I still have to think about it. We were only asked to redesign a snack menu which they could use beside the normal menu to help patients to gain weight, so I only really have that as a tool. I can’t change all the food in the hospital, but it’s a start. I have done hospital food for obese children in America before. Maybe you know about this colour food project? It was in the Broncs in New York and I was invited to make a healthy snack corner in a paediatrics clinic because the children were very much overweight. They were eating lots of fast food and their parents were not really cooking for them, so they didn’t really know how to appreciate healthy foods. They don’t like it because it doesn’t give them the sugar rush that they get with fast foods. They also know that fast food’s not good for them either. It’s a really negative circle that they’re in. I think the hospital thought I was going to make a kind of salad bar for them, but I thought it was such a shame that these children have negative feelings towards food. Food can be so much more than just giving you calories. I tried to think of a way to make them appreciate food again and enjoy food, so I arranged snacks in all the colours of the rainbow according to the colour philosophy of Leonardo Da Vinci.

That colour philosophy says that red gives you energy, blue makes you relax – that’s quite common knowledge – but it also says that green makes you rich, yellow makes you have a lot of friends, and black gives you discipline for example. I colour-coded and labelled all the snacks. For example, the yellow snacks had a label on them saying, ‘Yellow makes you happy’ so that the kids would choose their food in a new way. They wouldn’t choose based on good or bad, or negative or positive, or fat or non-fat, now they could choose, ‘I want to be rich’ so they will eat the green food. Of course all this food is healthy food.

What a novel idea. Hearing you talk, it sounds like you’re absolutely passionate about what you do. Can you imagine doing anything else or have you found your thing?

Sometimes I want to be a cash register lady because sometimes it’s so hard to have to deal with your staff and you have all the troubles of money and stuff. Sometimes I think, I just want to have a simple life of going there and doing my job, but actually that’s not really true because I’m super-happy … I have had this great team for a short while which is really good because I was getting a bit burnt out in the last year. They’re really helping me and it’s really fun again. We have this place in Amsterdam where I work and we have the vegetable garden there and we have some chickens. We have interns who come from all places in the world so it’s a very international team and I can travel a lot. I’ve never been to Australia though.

Well, let’s get you out here then.

I would love to.

We’ll see what we can do. That’d be fun.

I am going to Israel soon to do a project.

What’s that about?

I’m not sure yet. I want to go there first and see and smell and talk to the people and eat the food. I’m going to do a lecture there in November and then I’m going to travel around and do research. Then we want to do a kind of social project because it’s this strange country where there are so many differences but also a really great food culture.

I want to see if we can connect people from different backgrounds through food, like the project I did in Lebanon. I also have two other US projects. One is a performance art project in Manhattan. I’m going to make this performance inspired by a futurist cookbook, written in the ‘30s. We’re probably going to do a meringue installation or a pasta installation which people can go to and eat from. The other project is with Droog Design and we’re going to do this kind of pop-up cafe on Governor’s Island just outside of New York. It’s a celebration of 400 years of history between Holland and New York since the Dutch found New York before it was called New York – it was called New Amsterdam before. Anyway, we’re going to do this little cafe where you get your food served by elderly people in a very ‘slow’ way. All the food that is served has to have been made by them by hand so that makes it even more slow. It’s called the Slow Cafe. We’ll also mention the miles the food has travelled to get to your plate so you know where it comes from.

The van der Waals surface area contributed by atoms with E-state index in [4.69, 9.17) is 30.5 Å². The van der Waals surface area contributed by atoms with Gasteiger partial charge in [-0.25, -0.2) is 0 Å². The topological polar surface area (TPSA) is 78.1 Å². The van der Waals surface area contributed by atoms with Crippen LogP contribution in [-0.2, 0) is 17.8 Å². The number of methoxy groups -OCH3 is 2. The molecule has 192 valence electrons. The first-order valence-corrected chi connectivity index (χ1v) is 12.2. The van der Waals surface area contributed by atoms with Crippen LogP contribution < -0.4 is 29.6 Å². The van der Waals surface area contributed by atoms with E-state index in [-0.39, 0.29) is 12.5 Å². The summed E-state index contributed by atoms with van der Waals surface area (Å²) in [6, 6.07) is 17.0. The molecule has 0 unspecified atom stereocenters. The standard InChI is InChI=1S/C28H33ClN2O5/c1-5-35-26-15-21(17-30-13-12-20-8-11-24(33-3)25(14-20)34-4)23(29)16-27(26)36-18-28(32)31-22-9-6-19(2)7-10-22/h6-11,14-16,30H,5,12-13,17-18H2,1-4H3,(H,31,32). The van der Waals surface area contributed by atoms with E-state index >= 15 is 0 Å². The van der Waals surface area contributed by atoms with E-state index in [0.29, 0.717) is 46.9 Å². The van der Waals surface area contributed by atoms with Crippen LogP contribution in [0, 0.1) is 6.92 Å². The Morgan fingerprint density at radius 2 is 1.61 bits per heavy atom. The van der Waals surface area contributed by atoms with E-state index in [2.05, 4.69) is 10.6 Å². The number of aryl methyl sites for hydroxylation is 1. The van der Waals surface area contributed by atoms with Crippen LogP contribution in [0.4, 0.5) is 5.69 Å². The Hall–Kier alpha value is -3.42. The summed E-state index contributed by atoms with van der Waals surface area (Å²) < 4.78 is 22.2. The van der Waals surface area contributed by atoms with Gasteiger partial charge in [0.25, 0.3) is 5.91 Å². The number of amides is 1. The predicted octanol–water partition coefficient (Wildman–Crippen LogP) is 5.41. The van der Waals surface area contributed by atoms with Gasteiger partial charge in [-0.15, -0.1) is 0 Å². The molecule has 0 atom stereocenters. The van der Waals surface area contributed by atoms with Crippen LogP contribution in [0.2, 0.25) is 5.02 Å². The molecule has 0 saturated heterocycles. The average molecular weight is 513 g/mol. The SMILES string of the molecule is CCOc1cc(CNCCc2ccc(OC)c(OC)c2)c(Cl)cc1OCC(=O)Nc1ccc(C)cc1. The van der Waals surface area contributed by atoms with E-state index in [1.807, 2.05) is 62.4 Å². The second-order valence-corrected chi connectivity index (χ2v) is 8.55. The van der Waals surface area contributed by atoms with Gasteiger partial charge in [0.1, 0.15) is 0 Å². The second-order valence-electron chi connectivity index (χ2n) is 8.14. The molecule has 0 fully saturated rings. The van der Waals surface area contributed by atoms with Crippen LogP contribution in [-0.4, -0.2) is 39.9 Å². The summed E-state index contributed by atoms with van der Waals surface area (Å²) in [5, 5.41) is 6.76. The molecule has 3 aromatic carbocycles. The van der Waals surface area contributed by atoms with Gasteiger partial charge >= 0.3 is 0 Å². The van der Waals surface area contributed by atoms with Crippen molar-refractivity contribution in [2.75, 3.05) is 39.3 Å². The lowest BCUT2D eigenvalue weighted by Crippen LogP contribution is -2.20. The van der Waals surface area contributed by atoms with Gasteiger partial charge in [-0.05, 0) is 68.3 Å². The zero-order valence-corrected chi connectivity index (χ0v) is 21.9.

If it comes from very far away you only get a really little portion, and if it comes from nearby then you get a big portion.

What else are some of your big dreams? What kind of world do you dream of?

For me or in general?

Both.

Actually I’m already living my dream workwise. I just have a few practical things … These practical issues are really not so important. Very boring but I’m just really happy and in love.

How has your work evolved over the years? Has it matured or changed in any ways?

Yes. I have the possibility now to focus on the really interesting projects and also I have learnt that perfectionism is only helpful to a certain extent. Also, foodwise I’m learning more and more. I really appreciate root vegetables. A project I’m really excited about is in South Africa, Cape Town. It’s for an art biennale. Because all our roots, of everybody on earth, are in Africa, I want to use root vegetables. Also, did you know that all the colours of clay that you can find in the world are the colours of human skin; white, yellow, brown, red and black? South Africa is called the rainbow nation because there are so many different colours and varieties of people living there. There is this ancient method of cooking food in clay. You wrap the clay around food – it can also be an animal – put it in the oven or the fire and then take it out. When you break the clay the food is super-tasty because all the flavours stay inside. I want to do a workshop/performance where people can come and put root vegetables in clay and sculpt a human figure out of them like a gollum. They can use all clay colours they like. We photograph everybody with their piece and bake the pieces. Then they can choose someone else’s piece to slash open and eat the root inside. What is interesting is that normally you are not used to breaking sculptures, but in this case you have to. It also represents the idea that the inside is more important than the outside skin. You have to break the clay to get to the good part, the tasty root, and that’s what it’s all about.

Kate Bezar

Kate Bezar started Dumbo Feather—and is a living legend, simple as that. Read all about her and the kernel of an idea that became a magazine.

Photography by Marije Vogelzang

I want more things that inspire me to...

Dumbo Feather Newsletter

Let’s be friends. We'll tell you all the good stuff.